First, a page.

Sunday, June 30, 2024

2028 LA Olympics Moving Swimming to Football Stadium

ABC 7 - "Organizers for 2028 Olympics in LA set swimming at SoFi Stadium, basketball at Intuit Dome" - "LA28 UPDATES VENUE PLAN TO STAGE OLYMPIC AND PARALYMPIC SPORTS IN SOME OF THE WORLD’S GREATEST STADIUMS AND ARENAS"

Kanye's Tadao Ando Malibu Home

New Yorker - "Kanye West Bought an Architectural Treasure—Then Gave It a Violent Remix"
By Ian Parker

Politics Behind the U.S. Mexico Border

New Yorker - "Will Mexico Decide the U.S. Election?"
By Stephania Taladrid

The High Line's 15th Anniversary

New York Times - "The High Line Opened 15 Years Ago. What Lessons Has It Taught Us?"

C.I.A.'s Record

New Yorker - "When the C.I.A. Messes Up"

"Saddam made miscalculations, too. Their gravity became clear once the U.S.-led coalition entered the Gulf War and vanquished Iraq’s military with a thunderous swat. The ground fighting, absurdly one-sided, lasted only a hundred hours. Saddam was cruel, but he was not usually foolish. Couldn’t he see what he was up against?

Actually, he couldn’t. “Like many people in the Middle East and elsewhere, Saddam thought of the C.I.A. as all-knowing,” Coll writes. Saddam assumed that Washington was fully aware of his plans to take Kuwait, and he mistook Bush’s lack of objection for tacit permission. Years later, while imprisoned, he confronted a C.I.A. officer about this. “If you didn’t want me to go in,” the officer recalled Saddam asking, “why didn’t you tell me?”

Stories about the C.I.A. typically take one of two forms. The agency is staffed with either malevolent puppet masters or bumbling idiots—“The Bourne Identity” or “Burn After Reading.” Both understandings are comforting, albeit in different ways. The first pins all ills on an agency so secretive and sinister that average citizens cannot possibly be held responsible for its actions. The second, which suggests that everything’s a farce, offers absolution of another flavor."

Seattle Lobster Roll

Seattle Times - "Seattle’s most expensive lobster roll: Is it worth the $40 price?"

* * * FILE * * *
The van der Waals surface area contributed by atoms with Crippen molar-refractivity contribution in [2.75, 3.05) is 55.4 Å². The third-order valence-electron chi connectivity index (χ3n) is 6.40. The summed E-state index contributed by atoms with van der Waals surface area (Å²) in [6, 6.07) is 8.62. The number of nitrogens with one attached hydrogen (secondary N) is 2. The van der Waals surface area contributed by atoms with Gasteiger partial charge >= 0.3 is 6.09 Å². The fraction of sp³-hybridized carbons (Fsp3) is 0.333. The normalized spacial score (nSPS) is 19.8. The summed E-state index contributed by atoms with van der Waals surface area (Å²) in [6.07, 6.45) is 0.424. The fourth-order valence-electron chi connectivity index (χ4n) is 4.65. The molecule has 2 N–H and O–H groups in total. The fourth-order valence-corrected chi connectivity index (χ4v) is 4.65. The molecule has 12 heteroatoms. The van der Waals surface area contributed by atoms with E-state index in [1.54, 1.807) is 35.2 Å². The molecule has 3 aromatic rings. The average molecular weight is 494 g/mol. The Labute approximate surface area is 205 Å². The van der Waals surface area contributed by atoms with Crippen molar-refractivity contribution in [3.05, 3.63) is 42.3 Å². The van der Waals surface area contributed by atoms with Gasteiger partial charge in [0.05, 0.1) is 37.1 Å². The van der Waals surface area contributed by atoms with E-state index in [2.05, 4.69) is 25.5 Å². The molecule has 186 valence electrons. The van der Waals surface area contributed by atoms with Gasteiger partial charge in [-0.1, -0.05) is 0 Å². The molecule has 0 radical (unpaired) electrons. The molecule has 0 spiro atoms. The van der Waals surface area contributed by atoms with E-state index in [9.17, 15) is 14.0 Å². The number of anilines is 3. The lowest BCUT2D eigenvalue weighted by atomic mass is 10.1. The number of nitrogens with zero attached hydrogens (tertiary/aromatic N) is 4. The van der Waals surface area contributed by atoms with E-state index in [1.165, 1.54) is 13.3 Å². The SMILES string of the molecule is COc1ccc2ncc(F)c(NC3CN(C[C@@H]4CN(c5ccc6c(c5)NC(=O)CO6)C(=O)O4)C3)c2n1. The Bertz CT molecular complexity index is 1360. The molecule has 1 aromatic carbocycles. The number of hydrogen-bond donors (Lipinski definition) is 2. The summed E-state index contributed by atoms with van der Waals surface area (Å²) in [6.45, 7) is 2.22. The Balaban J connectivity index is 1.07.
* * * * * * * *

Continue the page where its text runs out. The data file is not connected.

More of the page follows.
lobster roll is by nature a New England thing, for that is where the lobsters are — in Maine, mainly, where back in the day the Atlantic was so rife with these crustaceans that they were the opposite of a luxury. So many lobsters! Lobstermen and -women, in particular, probably got sick of eating this largesse. Many a chowder was made. And why not serve it as a sandwich, unpretentiously, on a bun similar to a hot-dog one?

Different preparations have their highly partisan fans. There’s the lobster roll served warm with the meat drizzled in melted butter, generally called Connecticut-style; Maine-style has come to mean either meat mixed with just mayo, or that plus celery and/or chives. Beyond this, you’re venturing into some controversial territory of innovation; there’s talk of places back East serving them flavored with wasabi, chipotle and curry, which must drive lobster-roll sticklers mad.

Inflating Jordan's Defensive Impact

Sunday, June 16, 2024

The Making of The Real World


New Yorker - "How “The Real World” Created Modern Reality TV"
By Emily Nussbaum

George Miller's Inspiration For 45 Years of Mad Max


Vikings Winter Warrior Helmet and Uniform



Building the US Olympic Trials Swimming Pool


Yahoo Sports - "A swimming pool in … an NFL stadium? Welcome to U.S. Olympic trials"

Joe Mazzulla's Training Tactics


"Every coach in the NBA scours game film of other basketball teams, looking for plays to steal and defenses to build up. But nobody watches tape the way the head coach of the Boston Celtics does.

Because where other coaches are watching the Bulls and Timberwolves, Joe Mazzulla prefers to study killer whales and hyenas.

Mazzulla, the 35-year-old coach who has the Celtics two wins away from the 18th championship in franchise history, has a fascination with the brutal beauty of the natural world. So when it’s time to inspire his team and instruct them in the ways of teamwork and self sacrifice, he turns to video of Planet Earth’s greatest predators, playing clips of orcas and other hunters as they circle their prey."